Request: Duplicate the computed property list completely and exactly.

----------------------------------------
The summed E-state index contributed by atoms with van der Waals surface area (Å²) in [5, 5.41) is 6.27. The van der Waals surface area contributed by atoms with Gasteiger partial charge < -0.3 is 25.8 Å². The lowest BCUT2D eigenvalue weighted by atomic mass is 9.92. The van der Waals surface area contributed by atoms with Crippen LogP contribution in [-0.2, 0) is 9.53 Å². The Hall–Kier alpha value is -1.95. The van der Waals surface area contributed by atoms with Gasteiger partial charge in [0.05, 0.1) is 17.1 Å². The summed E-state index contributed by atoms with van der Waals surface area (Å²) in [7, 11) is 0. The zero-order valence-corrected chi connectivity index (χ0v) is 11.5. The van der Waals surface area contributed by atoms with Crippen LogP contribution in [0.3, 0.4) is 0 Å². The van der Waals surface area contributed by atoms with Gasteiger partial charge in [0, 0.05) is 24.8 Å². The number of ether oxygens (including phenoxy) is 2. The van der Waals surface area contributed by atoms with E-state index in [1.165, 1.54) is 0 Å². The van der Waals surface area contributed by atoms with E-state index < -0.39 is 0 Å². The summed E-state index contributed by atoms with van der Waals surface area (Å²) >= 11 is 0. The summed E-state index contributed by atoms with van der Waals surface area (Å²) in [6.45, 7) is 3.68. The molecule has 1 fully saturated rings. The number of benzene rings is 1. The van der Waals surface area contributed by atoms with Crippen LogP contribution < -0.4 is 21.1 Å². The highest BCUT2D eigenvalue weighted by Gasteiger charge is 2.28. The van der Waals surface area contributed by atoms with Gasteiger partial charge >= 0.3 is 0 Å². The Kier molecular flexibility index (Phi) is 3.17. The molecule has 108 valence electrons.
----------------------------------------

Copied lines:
The summed E-state index contributed by atoms with van der Waals surface area (Å²) in [5, 5.41) is 6.27. The van der Waals surface area contributed by atoms with Gasteiger partial charge < -0.3 is 25.8 Å². The lowest BCUT2D eigenvalue weighted by atomic mass is 9.92. The van der Waals surface area contributed by atoms with Crippen LogP contribution in [-0.2, 0) is 9.53 Å². The Hall–Kier alpha value is -1.95. The van der Waals surface area contributed by atoms with Gasteiger partial charge in [0.05, 0.1) is 17.1 Å². The summed E-state index contributed by atoms with van der Waals surface area (Å²) in [7, 11) is 0. The zero-order valence-corrected chi connectivity index (χ0v) is 11.5. The van der Waals surface area contributed by atoms with Crippen LogP contribution in [0.3, 0.4) is 0 Å². The van der Waals surface area contributed by atoms with Gasteiger partial charge in [0, 0.05) is 24.8 Å². The number of ether oxygens (including phenoxy) is 2. The van der Waals surface area contributed by atoms with E-state index in [1.165, 1.54) is 0 Å². The van der Waals surface area contributed by atoms with E-state index < -0.39 is 0 Å². The summed E-state index contributed by atoms with van der Waals surface area (Å²) >= 11 is 0. The summed E-state index contributed by atoms with van der Waals surface area (Å²) in [6.45, 7) is 3.68. The molecule has 1 fully saturated rings. The number of benzene rings is 1. The van der Waals surface area contributed by atoms with Crippen LogP contribution < -0.4 is 21.1 Å². The highest BCUT2D eigenvalue weighted by Gasteiger charge is 2.28. The van der Waals surface area contributed by atoms with Gasteiger partial charge >= 0.3 is 0 Å². The Kier molecular flexibility index (Phi) is 3.17. The molecule has 108 valence electrons.